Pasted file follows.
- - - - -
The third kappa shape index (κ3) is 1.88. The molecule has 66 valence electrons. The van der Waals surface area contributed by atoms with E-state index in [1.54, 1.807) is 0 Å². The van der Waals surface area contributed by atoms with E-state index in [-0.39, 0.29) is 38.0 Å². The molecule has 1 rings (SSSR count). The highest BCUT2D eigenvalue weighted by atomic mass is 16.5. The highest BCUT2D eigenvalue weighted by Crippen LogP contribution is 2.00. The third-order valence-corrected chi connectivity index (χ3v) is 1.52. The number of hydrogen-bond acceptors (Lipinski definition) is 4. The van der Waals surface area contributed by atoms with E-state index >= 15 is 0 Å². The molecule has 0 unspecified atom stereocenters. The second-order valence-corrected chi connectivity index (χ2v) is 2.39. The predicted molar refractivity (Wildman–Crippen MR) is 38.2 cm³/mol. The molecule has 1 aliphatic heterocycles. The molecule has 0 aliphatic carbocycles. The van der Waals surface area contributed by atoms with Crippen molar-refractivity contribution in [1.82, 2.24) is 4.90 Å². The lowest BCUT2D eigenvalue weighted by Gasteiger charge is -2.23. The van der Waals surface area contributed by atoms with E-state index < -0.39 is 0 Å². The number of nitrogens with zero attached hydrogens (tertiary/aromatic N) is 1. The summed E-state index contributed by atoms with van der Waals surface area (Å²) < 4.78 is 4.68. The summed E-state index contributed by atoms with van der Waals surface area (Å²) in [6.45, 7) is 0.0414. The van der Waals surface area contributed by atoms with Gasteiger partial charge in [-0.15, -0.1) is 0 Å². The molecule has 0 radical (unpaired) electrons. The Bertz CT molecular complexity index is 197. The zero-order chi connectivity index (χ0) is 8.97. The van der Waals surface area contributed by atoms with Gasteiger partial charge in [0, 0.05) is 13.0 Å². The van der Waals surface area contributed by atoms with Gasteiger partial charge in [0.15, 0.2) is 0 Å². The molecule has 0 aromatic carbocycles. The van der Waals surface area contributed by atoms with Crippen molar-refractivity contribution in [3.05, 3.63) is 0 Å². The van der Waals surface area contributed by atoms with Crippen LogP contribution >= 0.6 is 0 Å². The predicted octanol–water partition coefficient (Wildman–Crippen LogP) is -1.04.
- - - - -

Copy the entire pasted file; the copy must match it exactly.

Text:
The third kappa shape index (κ3) is 1.88. The molecule has 66 valence electrons. The van der Waals surface area contributed by atoms with E-state index in [1.54, 1.807) is 0 Å². The van der Waals surface area contributed by atoms with E-state index in [-0.39, 0.29) is 38.0 Å². The molecule has 1 rings (SSSR count). The highest BCUT2D eigenvalue weighted by atomic mass is 16.5. The highest BCUT2D eigenvalue weighted by Crippen LogP contribution is 2.00. The third-order valence-corrected chi connectivity index (χ3v) is 1.52. The number of hydrogen-bond acceptors (Lipinski definition) is 4. The van der Waals surface area contributed by atoms with E-state index >= 15 is 0 Å². The molecule has 0 unspecified atom stereocenters. The second-order valence-corrected chi connectivity index (χ2v) is 2.39. The predicted molar refractivity (Wildman–Crippen MR) is 38.2 cm³/mol. The molecule has 1 aliphatic heterocycles. The molecule has 0 aliphatic carbocycles. The van der Waals surface area contributed by atoms with Crippen molar-refractivity contribution in [1.82, 2.24) is 4.90 Å². The lowest BCUT2D eigenvalue weighted by Gasteiger charge is -2.23. The van der Waals surface area contributed by atoms with E-state index < -0.39 is 0 Å². The number of nitrogens with zero attached hydrogens (tertiary/aromatic N) is 1. The summed E-state index contributed by atoms with van der Waals surface area (Å²) < 4.78 is 4.68. The summed E-state index contributed by atoms with van der Waals surface area (Å²) in [6.45, 7) is 0.0414. The van der Waals surface area contributed by atoms with Gasteiger partial charge in [-0.15, -0.1) is 0 Å². The molecule has 0 radical (unpaired) electrons. The Bertz CT molecular complexity index is 197. The zero-order chi connectivity index (χ0) is 8.97. The van der Waals surface area contributed by atoms with Gasteiger partial charge in [0, 0.05) is 13.0 Å². The van der Waals surface area contributed by atoms with Gasteiger partial charge in [0.15, 0.2) is 0 Å². The molecule has 0 aromatic carbocycles. The van der Waals surface area contributed by atoms with Crippen molar-refractivity contribution in [3.05, 3.63) is 0 Å². The van der Waals surface area contributed by atoms with Crippen LogP contribution >= 0.6 is 0 Å². The predicted octanol–water partition coefficient (Wildman–Crippen LogP) is -1.04.